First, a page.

Back on the attack, we pushed onward. There was a fork in the trail, and we took it. The going became difficult, if not treacherous at points. The trail was littered with impassable passages that forced us to dismount our steeds and question our decisions. We relied on the strength of our comrades to get us through the rough times, and as a unit we succeeded. A passersby informed us of our errors, and we quickly rerouted onto the actual trail, passing leering enemies still bitter from the loss in the battle nearby on the Day of Giving Thanks.
By Andrew Carlberg
While most of the team was out racing mountain bikes for the weekend, several Aggies ventured to the Alkek Velodrome for Elite Regionals and National Qualifier. This event would bring some great talent to the Velodrome and gave us a chance to see just how fast on the track we had become. One of my favorite things to do on the track is warm up. I know that seems really strangle but going around in circles for 25 laps slowly getting faster until you just have one lap left and you’re spinning is like crazy oddly awesome. First up in a busy weekend of events (3 sessions in 2 days) was the Team Pursuit. Pretty much its you and 3 other guys going as fast as you can for just 4 kilometers. Team Maroon Flash consisted of Austin Throop, Brian Hare, Carlton Mathis, and freelancer Brenden Sharp quickly set the best time of 5:34 (it helped that they were the 1st of 8 teams).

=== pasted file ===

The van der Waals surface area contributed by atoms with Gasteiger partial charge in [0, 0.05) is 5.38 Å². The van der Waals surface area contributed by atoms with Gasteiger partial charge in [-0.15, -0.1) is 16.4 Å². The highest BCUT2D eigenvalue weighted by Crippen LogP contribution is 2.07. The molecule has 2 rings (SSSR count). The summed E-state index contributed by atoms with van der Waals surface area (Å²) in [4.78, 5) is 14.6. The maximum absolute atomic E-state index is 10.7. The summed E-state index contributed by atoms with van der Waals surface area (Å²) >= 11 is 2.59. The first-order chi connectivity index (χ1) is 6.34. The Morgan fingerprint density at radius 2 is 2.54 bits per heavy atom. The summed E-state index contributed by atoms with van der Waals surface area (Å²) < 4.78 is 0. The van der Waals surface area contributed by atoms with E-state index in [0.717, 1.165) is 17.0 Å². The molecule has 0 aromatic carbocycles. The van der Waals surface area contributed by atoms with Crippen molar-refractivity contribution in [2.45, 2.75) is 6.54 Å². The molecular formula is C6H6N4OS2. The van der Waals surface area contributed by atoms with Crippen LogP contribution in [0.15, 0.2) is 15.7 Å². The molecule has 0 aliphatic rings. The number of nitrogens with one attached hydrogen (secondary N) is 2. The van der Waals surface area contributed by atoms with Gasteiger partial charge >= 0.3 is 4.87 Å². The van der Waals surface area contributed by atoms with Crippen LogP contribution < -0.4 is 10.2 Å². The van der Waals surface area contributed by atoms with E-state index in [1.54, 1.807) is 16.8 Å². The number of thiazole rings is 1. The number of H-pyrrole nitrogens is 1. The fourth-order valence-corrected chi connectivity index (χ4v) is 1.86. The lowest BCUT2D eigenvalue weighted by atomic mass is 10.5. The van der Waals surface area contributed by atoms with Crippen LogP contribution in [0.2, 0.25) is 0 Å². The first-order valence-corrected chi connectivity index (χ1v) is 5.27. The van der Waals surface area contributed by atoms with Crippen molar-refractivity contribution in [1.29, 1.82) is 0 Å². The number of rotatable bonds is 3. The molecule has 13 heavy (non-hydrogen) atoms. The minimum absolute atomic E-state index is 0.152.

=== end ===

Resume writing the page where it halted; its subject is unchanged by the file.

Race Report by Shane Haga
This past weekend was my first run-in with the Tunis Roubaix. While the road race could have gone much better, I’m still proud of myself for finishing all six laps of the Hell of the South, despite exploding all over the road on lap 3. Never has 22 miles felt so lonely. Oh, and a special thanks goes out to Shimano for their reliable products. Reliable as in: I can count on the rear derailleur cable to shear after a couple thousand miles, leaving me with a horrible gear combo for the last three hills of an already disheartening race.
I WANT SRAM! WANT SRAM TO RIDING THE SRAM PLEASE!
While the only thing I have to write about the Roubaix is that I managed to finish, the crit is a whole different story: